The New Data Playbook: Automation, Mass Data Literacy

How will enterprise organizations scale Agile data and analytics programs in the future? Gartner says trust, diversity, and data literacy all will contribute to mastering tomorrow's complexity.

Jessica Davis, Senior Editor

March 8, 2018

4 Min Read

What do crowdsourcing, automation, and collaboration have to do with your enterprise IT organization?

These trends may be factors in the successful strategy of the future, according to three Gartner executives delivering a keynote address at the Gartner Data & Analytics Summit in Grapevine, Texas this week. They may help enterprises move beyond bimodal IT.

"For the last 3 years we've come on this stage and recommended a bimodal strategy," Research VP Kurt Schlegel said.

"...But we've hit a wall. Yes, we can do Mode 1 and we can do Mode 2 separately. Where we are having trouble is with the integration of Mode 1 and Mode 2."

Schlegel shared the keynote stage with Gartner Research Director Carlie Idoine and Gartner Research VP Rita Sallam.

Bimodal IT's history

Gartner introduced the concept of bimodal IT in 2014 -- essentially a system of two technology practices inside a single organization, one traditional IT services and the other one Agile, responsive, and fast. At the time it marked a way for non-digital native companies to compete in a new era.

Digital native startups like Uber and Dollar Shave Club didn't have to worry about their traditional IT holding them back because they never had that traditional IT. They were built on data-driven close-to-the-customer technology infrastructure that incorporated a customer feedback loop into their development programs.

Traditional organizations were still operating in the old model. Data was in CRM and other enterprise software systems. IT organizations serviced workers' desktop computers, networks, and servers; maintained and updated systems like ERP; operated years-long deployments and waterfall development programs.

Traditional companies couldn't just flip a switch to turn their old-line IT organizations into modern, fast-moving DevOps groups. The traditional IT organizations served an important purpose. These organizations didn't have a whole other budget to invest in emerging technology. But they still faced competition from digital native market disruptors like Uber and others.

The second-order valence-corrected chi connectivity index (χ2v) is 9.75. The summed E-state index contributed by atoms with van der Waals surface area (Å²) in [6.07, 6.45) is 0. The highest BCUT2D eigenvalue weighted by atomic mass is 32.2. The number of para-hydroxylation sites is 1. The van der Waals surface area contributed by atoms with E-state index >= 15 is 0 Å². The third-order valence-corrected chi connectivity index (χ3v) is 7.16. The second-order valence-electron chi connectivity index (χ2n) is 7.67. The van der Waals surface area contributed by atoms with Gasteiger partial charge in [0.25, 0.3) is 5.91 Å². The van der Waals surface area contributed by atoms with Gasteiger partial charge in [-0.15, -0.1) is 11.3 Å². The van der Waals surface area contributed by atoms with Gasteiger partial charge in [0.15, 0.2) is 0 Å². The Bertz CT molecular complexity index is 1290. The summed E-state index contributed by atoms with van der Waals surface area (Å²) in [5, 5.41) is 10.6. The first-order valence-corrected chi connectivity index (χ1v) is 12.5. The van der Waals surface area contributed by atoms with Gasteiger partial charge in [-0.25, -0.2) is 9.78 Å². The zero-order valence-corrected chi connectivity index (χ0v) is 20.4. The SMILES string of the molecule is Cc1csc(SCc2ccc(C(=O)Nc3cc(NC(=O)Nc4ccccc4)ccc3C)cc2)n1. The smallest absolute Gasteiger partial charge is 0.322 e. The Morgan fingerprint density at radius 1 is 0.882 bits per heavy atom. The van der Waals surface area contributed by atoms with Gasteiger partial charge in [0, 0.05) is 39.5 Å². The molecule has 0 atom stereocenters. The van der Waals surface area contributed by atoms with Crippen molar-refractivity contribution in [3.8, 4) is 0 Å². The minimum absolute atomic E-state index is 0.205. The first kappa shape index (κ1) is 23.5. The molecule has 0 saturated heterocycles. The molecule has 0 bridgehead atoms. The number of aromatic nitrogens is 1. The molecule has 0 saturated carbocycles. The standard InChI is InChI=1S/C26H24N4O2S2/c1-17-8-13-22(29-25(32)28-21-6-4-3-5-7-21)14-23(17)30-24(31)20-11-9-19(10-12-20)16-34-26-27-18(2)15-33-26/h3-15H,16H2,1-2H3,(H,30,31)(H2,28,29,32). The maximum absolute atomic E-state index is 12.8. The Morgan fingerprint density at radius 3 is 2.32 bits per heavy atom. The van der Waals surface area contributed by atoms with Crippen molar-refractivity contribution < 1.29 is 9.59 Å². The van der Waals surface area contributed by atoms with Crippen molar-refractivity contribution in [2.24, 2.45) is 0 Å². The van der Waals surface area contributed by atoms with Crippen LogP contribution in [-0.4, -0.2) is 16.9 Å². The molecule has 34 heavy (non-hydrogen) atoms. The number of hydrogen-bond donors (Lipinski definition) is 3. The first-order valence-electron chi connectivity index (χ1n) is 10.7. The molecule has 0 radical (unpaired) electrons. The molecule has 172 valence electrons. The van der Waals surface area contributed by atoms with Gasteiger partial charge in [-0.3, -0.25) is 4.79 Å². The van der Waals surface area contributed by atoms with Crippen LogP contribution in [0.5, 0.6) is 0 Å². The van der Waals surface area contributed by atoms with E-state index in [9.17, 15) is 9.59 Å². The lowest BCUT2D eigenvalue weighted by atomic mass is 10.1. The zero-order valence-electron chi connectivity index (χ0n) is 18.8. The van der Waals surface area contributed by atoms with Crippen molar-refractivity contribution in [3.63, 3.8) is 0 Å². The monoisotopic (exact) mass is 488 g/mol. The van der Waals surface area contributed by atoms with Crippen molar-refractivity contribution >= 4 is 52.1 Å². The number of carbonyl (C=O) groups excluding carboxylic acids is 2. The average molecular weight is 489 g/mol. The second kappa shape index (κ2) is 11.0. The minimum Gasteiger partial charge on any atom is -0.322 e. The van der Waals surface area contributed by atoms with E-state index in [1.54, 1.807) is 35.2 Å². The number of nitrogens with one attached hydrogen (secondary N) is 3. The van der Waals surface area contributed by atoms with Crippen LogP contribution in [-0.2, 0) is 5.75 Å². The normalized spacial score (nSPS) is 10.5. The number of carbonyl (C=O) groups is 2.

Gartner said the answer was bimodal IT, defined as the practice of managing two separate styles of work: one focused on predictability and the other on exploration. Bimodal IT was the answer for organizations looking to compete in this new era.

The concept was embraced by some, and critiqued by others.

What now?

When it comes to data and analytics, enterprises are facing the following four challenges to become successful information organizations, according to Gartner VP Sallam: establishing trust, promoting a culture of diversity, mastering the complexity of running a digital business, and building the data literacy of the workforce.

In terms of trust, Sallam said that forces in the outside world became more relevant to data and analytics practitioners in 2017 as "fake news became a viable political weapon. Make no mistake, fake news is fake data, which makes it our problem. Ensuring data quality and providing a foundation of trust just became job number one for everyone in this room," she said.

Promoting diversity applies both to the workforce and to the data itself. "Creating a diverse and inclusive workforce is not just the right thing to do," Sallam said. "It's critical for data and analytics programs to flourish. Study after study shows [diversity] is critical to business performance and it's critical to innovation," Sallam said. It's also important to blend disparate data sources from inside and outside the organization and to mitigate bias of algorithms that are increasingly making our decisions, she said.

In terms of complexity, Sallam said that the self-service model is starting to show its limitations. "We've been so enamored in empowering the individual through data discovery that we haven't realized how manual that process can be," she said. Scaling self-service analytics through competitions and crowdsourcing can play a role in attacking the problems of complexity.

Finally, in terms of data literacy, Sallam noted that throughout history, knowledge has always started out being confined to an elite class such as nobles and lords and monks. When it came to reading and writing, mass education and literacy came later.

"As data and analytics become more pervasive, the ability to communicate in this language is a new must-have skill for the digital enterprise," said Gartner's Idoine

Organizations will need to address these challenges achieve success with their data and analytics programs. Once they do they will be able to shift from manual processes done by the few to automated processes done by the many, and they will be able to crowdsource their problems to a more empowered workforce, according to Sallam.

Empowering the workforce through diversity and data literacy will lead to more robust data and analytics programs.

So what will the data and analytics playbook of the future look like?

"We need to dump our original data and analytics playbook established by big ERP," said Schlegel said. "We need a playbook that scales from bottom up, based on work of many artisans -- small teams working on complex problems, each building low-risk prototypes."

About the Author(s)

Jessica Davis

Senior Editor

Jessica Davis is a Senior Editor at InformationWeek. She covers enterprise IT leadership, careers, artificial intelligence, data and analytics, and enterprise software. She has spent a career covering the intersection of business and technology. Follow her on twitter: @jessicadavis.

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